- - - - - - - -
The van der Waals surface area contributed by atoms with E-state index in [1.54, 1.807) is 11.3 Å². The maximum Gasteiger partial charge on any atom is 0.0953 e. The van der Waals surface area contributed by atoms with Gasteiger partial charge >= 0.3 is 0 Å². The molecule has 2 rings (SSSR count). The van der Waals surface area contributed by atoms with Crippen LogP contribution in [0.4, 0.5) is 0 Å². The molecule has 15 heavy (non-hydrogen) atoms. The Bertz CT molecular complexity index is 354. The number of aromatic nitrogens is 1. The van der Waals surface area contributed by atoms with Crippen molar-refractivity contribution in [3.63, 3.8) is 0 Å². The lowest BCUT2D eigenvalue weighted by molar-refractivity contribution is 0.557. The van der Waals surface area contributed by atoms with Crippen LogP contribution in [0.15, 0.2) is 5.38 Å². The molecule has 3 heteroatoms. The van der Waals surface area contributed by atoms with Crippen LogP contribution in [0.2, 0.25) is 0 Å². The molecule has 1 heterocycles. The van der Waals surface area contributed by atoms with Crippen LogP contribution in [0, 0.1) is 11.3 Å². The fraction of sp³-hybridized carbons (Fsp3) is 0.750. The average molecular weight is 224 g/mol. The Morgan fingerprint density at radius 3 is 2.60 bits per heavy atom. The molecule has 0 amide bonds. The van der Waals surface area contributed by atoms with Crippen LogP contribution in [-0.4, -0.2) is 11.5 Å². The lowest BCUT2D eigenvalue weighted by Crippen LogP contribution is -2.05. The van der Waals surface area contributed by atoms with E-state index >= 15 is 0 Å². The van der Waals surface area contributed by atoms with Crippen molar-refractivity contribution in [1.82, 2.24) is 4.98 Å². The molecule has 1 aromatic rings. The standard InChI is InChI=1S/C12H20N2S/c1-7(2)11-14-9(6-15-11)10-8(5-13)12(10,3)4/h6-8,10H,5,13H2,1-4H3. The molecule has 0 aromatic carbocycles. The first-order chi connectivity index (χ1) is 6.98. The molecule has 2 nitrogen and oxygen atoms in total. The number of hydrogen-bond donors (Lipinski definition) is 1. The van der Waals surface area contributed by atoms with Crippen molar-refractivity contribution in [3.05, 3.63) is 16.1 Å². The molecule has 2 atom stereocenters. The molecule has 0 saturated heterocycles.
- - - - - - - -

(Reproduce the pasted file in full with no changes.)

The van der Waals surface area contributed by atoms with E-state index in [1.54, 1.807) is 11.3 Å². The maximum Gasteiger partial charge on any atom is 0.0953 e. The van der Waals surface area contributed by atoms with Gasteiger partial charge >= 0.3 is 0 Å². The molecule has 2 rings (SSSR count). The van der Waals surface area contributed by atoms with Crippen LogP contribution in [0.4, 0.5) is 0 Å². The molecule has 15 heavy (non-hydrogen) atoms. The Bertz CT molecular complexity index is 354. The number of aromatic nitrogens is 1. The van der Waals surface area contributed by atoms with Crippen molar-refractivity contribution in [3.63, 3.8) is 0 Å². The lowest BCUT2D eigenvalue weighted by molar-refractivity contribution is 0.557. The van der Waals surface area contributed by atoms with Crippen LogP contribution in [0.15, 0.2) is 5.38 Å². The molecule has 3 heteroatoms. The van der Waals surface area contributed by atoms with Crippen LogP contribution in [0.2, 0.25) is 0 Å². The molecule has 1 heterocycles. The van der Waals surface area contributed by atoms with Crippen LogP contribution in [0, 0.1) is 11.3 Å². The fraction of sp³-hybridized carbons (Fsp3) is 0.750. The average molecular weight is 224 g/mol. The Morgan fingerprint density at radius 3 is 2.60 bits per heavy atom. The molecule has 0 amide bonds. The van der Waals surface area contributed by atoms with Crippen LogP contribution in [-0.4, -0.2) is 11.5 Å². The lowest BCUT2D eigenvalue weighted by Crippen LogP contribution is -2.05. The van der Waals surface area contributed by atoms with E-state index >= 15 is 0 Å². The van der Waals surface area contributed by atoms with Crippen molar-refractivity contribution in [1.82, 2.24) is 4.98 Å². The molecule has 1 aromatic rings. The standard InChI is InChI=1S/C12H20N2S/c1-7(2)11-14-9(6-15-11)10-8(5-13)12(10,3)4/h6-8,10H,5,13H2,1-4H3. The molecule has 0 aromatic carbocycles. The first-order chi connectivity index (χ1) is 6.98. The molecule has 2 nitrogen and oxygen atoms in total. The number of hydrogen-bond donors (Lipinski definition) is 1. The van der Waals surface area contributed by atoms with Crippen molar-refractivity contribution in [3.05, 3.63) is 16.1 Å². The molecule has 2 atom stereocenters. The molecule has 0 saturated heterocycles.